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The joy of opening 95 new homes in Burien

DESC leaders express the joy we feel at opening our newest permanent supportive housing.

BURIEN, Wash. (May 23, 2024)–We’re welcoming tenants into our new Bloomside permanent supportive housing, the first DESC housing built outside of the city of Seattle! At full capacity, 95 people living with disabilities and experiencing long-term homelessness, will have brand new homes with full wrap-around services in Burien.

We celebrated the grand opening of Bloomside on May 23 with remarks from King County Councilmember Teresa Mosqueda, DESC Executive Director Daniel Malone, President and CEO of the King County Housing Authority Robin Walls and Acting Director of DCHS Kelly Rider, followed by an open house and public tours of this beautiful building. DESC Director of Organizational Equity Rhonda Banchero was our emcee.

Daniel’s remarks opened the program.

“Good afternoon. There is nothing better than being able to change someone’s circumstances from homeless to permanently housed.  Today is the 17th time I have had the deeply moving experience of being able to celebrate the creation of new homes for DESC’s most vulnerable clients. The first time was 30 years ago this month when we opened DESC’s first permanent supportive housing facility called the Union Hotel in Pioneer Square. We built it in Pioneer Square because back then that’s where people experiencing homelessness were concentrated in our region.

“There has been a lot of change over these past 30 years. In May of 1994 the Sonics had just completed the regular season with the best record in the NBA, a feat they haven’t achieved since perhaps mostly due to the fact that they ceased to exist. But I keep being told that they are coming back. Let’s go.

“Another thing that changed is that homelessness began to appear much more significantly in places outside downtown Seattle. Burien is one of the many places that have had far too many people struggling to live without a stable home. As we saw this happening in places like Burien, we determined as an organization that the kind of housing we know how to create and operate is needed in more of these places, because that’s where the people are. I appreciated being able to walk around Burien during the day of New Year’s Eve in 2020 with Burien Police Chief Ted Boe. He showed me many locations where people were living outdoors for long periods, and what kinds of needs some of those individuals seemed to have.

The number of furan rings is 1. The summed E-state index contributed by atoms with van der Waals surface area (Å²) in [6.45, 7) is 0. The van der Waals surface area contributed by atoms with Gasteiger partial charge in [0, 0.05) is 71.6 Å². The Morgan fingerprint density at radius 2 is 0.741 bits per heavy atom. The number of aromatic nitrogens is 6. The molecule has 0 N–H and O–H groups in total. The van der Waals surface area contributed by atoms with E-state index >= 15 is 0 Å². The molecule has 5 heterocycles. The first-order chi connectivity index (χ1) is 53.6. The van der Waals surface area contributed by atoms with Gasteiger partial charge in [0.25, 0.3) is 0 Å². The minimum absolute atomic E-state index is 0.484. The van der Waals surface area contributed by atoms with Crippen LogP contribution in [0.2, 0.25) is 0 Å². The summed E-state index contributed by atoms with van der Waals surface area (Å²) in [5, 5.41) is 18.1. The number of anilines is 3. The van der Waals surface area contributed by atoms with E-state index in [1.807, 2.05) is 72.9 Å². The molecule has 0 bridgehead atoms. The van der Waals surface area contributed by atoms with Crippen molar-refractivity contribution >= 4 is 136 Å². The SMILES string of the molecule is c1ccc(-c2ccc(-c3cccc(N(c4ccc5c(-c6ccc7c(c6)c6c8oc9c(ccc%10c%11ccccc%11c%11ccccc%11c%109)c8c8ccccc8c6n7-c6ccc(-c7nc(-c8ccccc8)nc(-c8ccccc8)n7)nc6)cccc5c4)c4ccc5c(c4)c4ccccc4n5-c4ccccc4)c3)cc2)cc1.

“One thing that hasn’t changed over the past 30 years, or really since pre-historic times, is that everyone needs a safe, stable place to live. One thing we know from the data is that the best predictor of continued homelessness is how long someone has already been experiencing homelessness. And the people that tend to experience homelessness the longest are those with the toughest obstacles to overcome, like serious and persistent mental illness, longstanding substance addiction and complex medical problems.  Imagine having a combination of those conditions and living on the street. That’s a recipe for struggle, community isolation and worsening symptoms. It used to be thought that the harder things got for someone, the more he or she would develop motivation to change and we simply had to let those problems run their course. But we saw over and over again that the opposite happened, and situations turned hopeless and chronic. A change of mindset and some experimentation over the last 30 years brought to us the realization that support and care are what makes the real difference in situations like these, and the foundation for providing genuine support is housing.

“This is the Housing First philosophy, and it has proven to be far and away the most effective tool for ending chronic homelessness.  Not only do people want this kind of housing but once housed their lives improve in many ways.  Health improves, stress declines, use of crisis services lessens, and finally, after years of extreme marginalization, people again have a shot at participating more fully in the life of the community.

“So that was the proposal we brought to Burien.  Let’s create homes for many of the people in the community who don’t have them.

“When we began the process of developing this building, we embarked on a series of meetings with community members through information sessions DESC held, through formal City of Burien planning commission and City Council meetings, through invited appearances at regular and ad hoc community and business groups, through tours of existing DESC facilities, and through countless individual conversations. Many people had questions for us, and some people were pretty unhappy about what we were proposing, but the welcome and support we received from so many people from the Burien community was truly touching and inspiring. To everyone who engaged with us through your questions, your notes of support, your testimony to City Council, and your advocacy, thank you so much.  We are delighted to call Burien home, and can’t wait to support 95 Burien community members with safe and supportive permanent homes.”